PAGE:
Of course, that leads to the final question, the one my eight-year-old is still likely to ask on long car rides: are we there yet? In other words, is this project done? At this point, I may bring in writer friends that I trust for feedback. OR I may just decide that I've had enough and move on. 

After all, I've been hard at work. And I'm tired, so very tired, of asking questions.

Adam and daughter Leah, writing away
Adam and daughter Leah, writing away

That said, I have some questions for you--what do you tend to think about most before you write or while you're writing? Which questions are the easiest and hardest for you to answer about your work?

23 November 2016

How I Conceived



photo by Peter Rozovsky
Last month I reviewed a story by Jeffrey Siger, which resulted in some e-conversation, and that led to what you see below. Jeffrey  is an American living on the Aegean Greek island of Mykonos. He gave up his career as a name partner in his own New York City law firm to write mystery thrillers. His books have been nominated for the Left Coast Crime and Barry Awards.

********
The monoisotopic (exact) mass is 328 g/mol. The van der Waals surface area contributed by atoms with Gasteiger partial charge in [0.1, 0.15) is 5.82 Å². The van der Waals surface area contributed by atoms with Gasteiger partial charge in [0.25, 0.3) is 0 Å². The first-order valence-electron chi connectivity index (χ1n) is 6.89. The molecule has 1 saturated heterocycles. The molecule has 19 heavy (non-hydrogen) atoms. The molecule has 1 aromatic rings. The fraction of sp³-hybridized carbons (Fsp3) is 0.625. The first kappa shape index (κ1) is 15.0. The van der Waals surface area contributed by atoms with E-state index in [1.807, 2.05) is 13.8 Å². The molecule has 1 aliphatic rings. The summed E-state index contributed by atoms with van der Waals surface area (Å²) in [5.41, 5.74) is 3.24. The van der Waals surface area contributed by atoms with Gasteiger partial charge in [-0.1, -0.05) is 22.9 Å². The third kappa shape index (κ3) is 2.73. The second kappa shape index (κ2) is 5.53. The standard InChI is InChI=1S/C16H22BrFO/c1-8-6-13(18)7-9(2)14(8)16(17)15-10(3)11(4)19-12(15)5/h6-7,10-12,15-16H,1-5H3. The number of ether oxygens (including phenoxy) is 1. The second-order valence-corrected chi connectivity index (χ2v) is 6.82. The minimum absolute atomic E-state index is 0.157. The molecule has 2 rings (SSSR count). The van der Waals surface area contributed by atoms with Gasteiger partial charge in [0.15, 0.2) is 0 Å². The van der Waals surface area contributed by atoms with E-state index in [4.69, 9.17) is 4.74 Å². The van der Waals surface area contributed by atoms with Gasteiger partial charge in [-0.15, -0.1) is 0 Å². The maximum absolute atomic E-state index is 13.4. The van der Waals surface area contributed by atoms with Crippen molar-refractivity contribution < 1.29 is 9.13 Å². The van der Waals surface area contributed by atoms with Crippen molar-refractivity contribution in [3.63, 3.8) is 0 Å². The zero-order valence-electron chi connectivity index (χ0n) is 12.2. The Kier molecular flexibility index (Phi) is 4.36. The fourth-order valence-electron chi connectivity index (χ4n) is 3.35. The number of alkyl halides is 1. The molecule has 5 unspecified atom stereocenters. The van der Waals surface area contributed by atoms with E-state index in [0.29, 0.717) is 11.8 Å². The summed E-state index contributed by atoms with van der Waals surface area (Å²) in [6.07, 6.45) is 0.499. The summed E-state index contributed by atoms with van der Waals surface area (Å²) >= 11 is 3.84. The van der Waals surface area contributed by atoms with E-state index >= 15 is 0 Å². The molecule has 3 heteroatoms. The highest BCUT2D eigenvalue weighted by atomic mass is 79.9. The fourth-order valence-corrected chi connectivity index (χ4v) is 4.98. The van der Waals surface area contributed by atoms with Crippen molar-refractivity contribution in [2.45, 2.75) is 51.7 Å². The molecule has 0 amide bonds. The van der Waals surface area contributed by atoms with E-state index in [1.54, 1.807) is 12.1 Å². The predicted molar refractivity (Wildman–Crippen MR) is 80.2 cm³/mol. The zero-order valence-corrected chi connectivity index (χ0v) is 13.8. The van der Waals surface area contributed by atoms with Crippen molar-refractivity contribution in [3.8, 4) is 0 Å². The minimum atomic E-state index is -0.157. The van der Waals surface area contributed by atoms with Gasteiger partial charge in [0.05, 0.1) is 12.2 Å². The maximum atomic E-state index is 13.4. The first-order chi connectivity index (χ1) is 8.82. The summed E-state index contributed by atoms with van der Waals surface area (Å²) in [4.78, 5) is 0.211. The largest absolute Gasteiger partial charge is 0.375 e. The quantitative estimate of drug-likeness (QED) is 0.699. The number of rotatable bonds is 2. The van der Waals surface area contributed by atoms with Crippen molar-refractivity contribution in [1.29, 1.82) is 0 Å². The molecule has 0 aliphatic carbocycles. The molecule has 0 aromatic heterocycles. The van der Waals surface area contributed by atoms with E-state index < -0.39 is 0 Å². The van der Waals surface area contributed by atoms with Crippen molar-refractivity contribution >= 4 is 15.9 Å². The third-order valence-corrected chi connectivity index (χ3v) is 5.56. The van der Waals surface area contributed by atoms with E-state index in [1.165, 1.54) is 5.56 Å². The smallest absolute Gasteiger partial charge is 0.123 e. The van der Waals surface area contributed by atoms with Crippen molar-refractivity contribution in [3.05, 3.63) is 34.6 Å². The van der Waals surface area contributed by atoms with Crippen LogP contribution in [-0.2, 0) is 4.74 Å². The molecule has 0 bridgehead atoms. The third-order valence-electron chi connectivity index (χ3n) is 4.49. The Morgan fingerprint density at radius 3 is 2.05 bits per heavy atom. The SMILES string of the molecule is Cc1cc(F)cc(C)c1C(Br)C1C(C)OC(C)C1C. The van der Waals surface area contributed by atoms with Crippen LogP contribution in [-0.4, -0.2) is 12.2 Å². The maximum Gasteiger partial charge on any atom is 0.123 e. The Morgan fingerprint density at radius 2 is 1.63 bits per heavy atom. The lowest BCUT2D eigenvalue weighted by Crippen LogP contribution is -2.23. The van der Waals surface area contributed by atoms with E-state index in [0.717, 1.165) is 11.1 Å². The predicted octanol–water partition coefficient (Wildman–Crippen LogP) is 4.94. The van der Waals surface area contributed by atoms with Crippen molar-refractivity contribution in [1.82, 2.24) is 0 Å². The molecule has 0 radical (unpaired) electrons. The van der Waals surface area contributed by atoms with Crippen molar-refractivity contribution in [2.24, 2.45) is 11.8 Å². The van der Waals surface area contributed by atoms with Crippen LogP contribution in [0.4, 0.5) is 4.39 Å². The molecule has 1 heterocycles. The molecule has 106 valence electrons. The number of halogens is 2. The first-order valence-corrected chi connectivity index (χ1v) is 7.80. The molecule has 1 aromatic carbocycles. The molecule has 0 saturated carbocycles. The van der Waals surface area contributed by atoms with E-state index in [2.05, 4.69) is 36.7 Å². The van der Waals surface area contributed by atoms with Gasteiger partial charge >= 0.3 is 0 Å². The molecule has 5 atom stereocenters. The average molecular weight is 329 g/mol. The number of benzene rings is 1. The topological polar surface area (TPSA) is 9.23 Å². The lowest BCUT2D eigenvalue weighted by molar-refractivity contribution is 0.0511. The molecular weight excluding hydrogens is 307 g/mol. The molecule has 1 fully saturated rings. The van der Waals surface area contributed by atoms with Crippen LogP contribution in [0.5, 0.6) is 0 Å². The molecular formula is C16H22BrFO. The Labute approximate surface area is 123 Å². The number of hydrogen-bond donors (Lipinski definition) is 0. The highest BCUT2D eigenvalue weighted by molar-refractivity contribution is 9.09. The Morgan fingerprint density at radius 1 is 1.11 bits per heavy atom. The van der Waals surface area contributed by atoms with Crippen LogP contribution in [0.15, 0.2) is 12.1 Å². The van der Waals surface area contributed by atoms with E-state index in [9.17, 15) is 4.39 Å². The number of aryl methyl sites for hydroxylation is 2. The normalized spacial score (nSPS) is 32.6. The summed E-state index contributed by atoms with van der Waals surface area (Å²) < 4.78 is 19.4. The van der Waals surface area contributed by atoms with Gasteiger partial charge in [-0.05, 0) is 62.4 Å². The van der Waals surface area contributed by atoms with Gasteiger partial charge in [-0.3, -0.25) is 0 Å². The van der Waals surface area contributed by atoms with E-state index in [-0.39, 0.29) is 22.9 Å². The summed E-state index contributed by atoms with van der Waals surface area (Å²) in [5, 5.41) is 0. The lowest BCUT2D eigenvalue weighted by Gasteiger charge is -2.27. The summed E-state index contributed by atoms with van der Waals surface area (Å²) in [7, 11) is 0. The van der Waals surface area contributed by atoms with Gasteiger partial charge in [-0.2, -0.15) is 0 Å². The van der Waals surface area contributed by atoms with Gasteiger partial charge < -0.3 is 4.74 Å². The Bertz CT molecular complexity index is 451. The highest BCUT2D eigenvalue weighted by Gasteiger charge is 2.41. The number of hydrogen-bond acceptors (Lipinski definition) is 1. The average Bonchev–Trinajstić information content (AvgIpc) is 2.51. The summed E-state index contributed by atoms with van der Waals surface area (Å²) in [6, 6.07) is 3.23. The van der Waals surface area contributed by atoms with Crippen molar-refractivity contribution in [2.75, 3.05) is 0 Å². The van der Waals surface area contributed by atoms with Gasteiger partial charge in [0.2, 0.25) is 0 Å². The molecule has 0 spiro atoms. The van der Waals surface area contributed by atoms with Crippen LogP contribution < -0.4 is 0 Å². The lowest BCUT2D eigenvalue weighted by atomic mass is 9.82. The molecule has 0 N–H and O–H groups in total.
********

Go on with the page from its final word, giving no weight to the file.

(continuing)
The New York Times called his Andreas Kaldis series “thoughtful police procedurals set in picturesque but not untroubled Greek locales.”  Today he will tell us how he wrote the latest and eighth in the series, Santorini Caesars.                                                - Robert Lopresti .

                                                                          
by Jeffrey Siger


I never thought when Robert Lopresti generously offered me the opportunity of posting as a guest on SleuthSayers that I’d be talking about conception, but hey, nothing surprises me these days, and if it’s details on how I conceived my latest Chief Inspector Andreas Kaldis novel the SleuthSayers faithful want, that’s what they shall get! 

A dozen years ago, when I decided to walk away from my life as a name partner in my own New York City law firm to unite my loves of Greece and mystery writing, I said to myself I would not write fluff.  I would write what I thought should be said in a way that told the truth as I saw it about a country and a people I cared very deeply about—little realizing at the time how applicable my observations on Greece would be to so much of the rest of our world.

When I started writing the series, I didn’t intend on becoming a chronicler of Greece’s trials and tribulations, but things just sort of turned out that way, as each novel gravitated toward exploring a different aspect of Greek society, and before I knew it I found myself immersed in creating a collage of what Greece is all about.